Q. 174.8( 4 Votes )

Prove that <span

Answer :

Let us assume that √3 is a rational number.

That is, we can find integers a and b (≠ 0) such that √3 = (a/b)


Suppose, a and b have a common factor other than 1, then we can divide by the common factor, and assume that a and b are co - prime.


So, √3b = a


3b2 = a2 (Squaring on both sides)


Therefore, a2 is divisible by 3.


‘a’ is also divisible by 3.


So, we can write a = 3c for some integer c.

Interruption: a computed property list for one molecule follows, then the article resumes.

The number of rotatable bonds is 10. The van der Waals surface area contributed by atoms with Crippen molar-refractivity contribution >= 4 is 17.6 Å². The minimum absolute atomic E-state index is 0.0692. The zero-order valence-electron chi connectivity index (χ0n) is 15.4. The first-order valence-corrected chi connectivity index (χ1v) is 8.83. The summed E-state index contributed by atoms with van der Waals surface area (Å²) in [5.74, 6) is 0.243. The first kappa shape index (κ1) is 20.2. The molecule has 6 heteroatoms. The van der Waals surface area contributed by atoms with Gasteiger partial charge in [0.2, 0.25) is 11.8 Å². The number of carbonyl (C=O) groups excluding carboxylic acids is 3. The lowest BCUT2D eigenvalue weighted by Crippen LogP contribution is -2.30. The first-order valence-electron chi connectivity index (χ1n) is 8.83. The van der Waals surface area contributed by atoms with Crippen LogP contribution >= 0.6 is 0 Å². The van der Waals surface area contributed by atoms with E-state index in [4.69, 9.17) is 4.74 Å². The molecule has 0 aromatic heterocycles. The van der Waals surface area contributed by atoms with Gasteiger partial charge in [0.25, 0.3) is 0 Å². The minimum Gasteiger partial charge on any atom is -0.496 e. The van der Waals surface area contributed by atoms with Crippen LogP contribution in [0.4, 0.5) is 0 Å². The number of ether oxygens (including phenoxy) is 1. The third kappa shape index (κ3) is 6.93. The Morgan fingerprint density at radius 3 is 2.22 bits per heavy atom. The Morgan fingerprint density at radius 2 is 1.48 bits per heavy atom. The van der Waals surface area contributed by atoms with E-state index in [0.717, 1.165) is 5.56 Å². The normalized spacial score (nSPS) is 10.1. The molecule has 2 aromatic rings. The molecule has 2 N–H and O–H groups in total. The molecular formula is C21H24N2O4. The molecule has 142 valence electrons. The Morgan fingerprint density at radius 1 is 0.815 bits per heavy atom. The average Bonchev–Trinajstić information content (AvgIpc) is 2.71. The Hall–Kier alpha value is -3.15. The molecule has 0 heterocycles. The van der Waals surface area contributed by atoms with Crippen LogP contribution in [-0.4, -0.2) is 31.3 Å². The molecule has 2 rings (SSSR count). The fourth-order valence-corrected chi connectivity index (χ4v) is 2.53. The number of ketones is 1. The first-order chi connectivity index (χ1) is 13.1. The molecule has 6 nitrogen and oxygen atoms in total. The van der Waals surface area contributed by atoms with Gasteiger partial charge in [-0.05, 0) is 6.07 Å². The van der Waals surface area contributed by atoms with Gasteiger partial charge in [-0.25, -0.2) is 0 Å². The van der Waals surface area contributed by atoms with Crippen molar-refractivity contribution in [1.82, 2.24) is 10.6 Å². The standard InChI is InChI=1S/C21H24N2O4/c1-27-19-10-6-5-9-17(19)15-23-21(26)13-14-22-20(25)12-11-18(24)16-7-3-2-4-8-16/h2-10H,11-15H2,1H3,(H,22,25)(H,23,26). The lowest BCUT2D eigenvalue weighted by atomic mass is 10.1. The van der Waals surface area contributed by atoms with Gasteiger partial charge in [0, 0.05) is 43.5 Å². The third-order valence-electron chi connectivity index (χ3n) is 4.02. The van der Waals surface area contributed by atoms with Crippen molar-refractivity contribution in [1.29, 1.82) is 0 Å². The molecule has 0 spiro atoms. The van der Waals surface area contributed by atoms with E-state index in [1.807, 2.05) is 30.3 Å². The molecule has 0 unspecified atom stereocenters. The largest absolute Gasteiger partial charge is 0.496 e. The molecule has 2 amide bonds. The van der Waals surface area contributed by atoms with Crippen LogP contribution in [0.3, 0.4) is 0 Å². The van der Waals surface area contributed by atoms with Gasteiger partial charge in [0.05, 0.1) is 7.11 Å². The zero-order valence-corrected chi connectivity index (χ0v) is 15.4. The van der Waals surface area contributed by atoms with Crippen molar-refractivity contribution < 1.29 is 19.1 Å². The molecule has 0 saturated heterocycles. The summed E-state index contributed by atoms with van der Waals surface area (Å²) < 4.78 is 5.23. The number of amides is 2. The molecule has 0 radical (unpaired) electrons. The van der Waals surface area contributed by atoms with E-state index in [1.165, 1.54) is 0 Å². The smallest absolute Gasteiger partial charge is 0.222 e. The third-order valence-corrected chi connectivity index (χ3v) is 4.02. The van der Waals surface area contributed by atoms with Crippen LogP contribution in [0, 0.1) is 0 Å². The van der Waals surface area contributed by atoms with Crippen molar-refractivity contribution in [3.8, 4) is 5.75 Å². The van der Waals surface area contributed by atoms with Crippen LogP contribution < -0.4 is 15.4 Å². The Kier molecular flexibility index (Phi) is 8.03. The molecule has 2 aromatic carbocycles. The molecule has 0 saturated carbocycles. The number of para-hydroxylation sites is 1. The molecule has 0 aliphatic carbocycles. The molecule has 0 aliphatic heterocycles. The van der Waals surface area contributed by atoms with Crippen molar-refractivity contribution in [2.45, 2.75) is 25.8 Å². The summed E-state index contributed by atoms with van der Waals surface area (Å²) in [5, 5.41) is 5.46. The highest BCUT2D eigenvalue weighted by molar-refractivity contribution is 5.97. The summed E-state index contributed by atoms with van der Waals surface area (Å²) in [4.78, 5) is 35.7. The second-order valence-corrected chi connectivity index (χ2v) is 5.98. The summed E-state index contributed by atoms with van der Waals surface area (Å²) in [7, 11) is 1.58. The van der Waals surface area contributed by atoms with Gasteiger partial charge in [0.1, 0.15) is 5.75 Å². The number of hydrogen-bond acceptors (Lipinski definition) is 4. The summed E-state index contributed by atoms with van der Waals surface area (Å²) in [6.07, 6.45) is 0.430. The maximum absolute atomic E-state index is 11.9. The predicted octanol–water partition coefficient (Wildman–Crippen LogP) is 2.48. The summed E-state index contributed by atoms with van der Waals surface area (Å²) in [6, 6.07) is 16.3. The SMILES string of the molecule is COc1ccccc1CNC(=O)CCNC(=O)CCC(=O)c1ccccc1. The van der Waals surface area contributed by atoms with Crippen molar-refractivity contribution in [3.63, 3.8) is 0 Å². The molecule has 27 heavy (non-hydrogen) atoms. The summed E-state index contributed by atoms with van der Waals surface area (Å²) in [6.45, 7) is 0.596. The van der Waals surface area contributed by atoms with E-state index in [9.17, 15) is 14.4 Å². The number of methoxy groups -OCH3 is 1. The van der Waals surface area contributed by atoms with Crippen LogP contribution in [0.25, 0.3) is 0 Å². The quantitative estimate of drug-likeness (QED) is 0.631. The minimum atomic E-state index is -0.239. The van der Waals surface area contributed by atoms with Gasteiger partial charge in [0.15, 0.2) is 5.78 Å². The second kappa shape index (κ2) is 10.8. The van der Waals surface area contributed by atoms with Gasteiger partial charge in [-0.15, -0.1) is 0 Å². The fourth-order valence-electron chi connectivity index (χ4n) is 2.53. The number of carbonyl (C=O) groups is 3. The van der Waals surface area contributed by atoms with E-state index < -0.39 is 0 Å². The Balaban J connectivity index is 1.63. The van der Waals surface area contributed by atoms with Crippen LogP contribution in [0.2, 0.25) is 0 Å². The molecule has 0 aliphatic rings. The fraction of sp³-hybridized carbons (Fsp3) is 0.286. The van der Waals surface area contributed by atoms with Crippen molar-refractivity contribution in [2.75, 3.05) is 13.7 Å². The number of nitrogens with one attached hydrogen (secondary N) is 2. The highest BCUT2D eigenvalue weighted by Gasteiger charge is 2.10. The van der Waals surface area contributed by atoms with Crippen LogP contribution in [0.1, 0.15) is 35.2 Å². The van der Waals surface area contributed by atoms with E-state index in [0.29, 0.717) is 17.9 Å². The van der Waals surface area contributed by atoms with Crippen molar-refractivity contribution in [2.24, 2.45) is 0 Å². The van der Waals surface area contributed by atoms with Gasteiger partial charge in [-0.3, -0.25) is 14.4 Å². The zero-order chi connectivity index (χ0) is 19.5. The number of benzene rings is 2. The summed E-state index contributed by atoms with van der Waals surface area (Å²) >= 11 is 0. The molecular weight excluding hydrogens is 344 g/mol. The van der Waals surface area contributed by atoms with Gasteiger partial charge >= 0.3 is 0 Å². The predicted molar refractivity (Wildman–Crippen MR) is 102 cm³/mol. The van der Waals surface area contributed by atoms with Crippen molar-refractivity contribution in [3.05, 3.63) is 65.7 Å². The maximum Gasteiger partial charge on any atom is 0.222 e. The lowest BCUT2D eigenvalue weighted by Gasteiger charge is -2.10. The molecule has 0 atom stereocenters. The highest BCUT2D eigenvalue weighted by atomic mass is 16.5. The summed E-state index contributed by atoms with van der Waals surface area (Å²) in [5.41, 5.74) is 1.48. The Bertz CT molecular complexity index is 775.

Equation (1) becomes,


3b2 = (3c)2


3b2 = 9c2


b2 = 3c2


This means that b2 is divisible by 3, and so b is also divisible by 3.


Therefore, a and b have at least 3 as a common factor.


But this contradicts the fact that a and b are co - prime.


This contradiction has arisen because of our incorrect assumption that √3 is rational.


So, we conclude that √3 is irrational.


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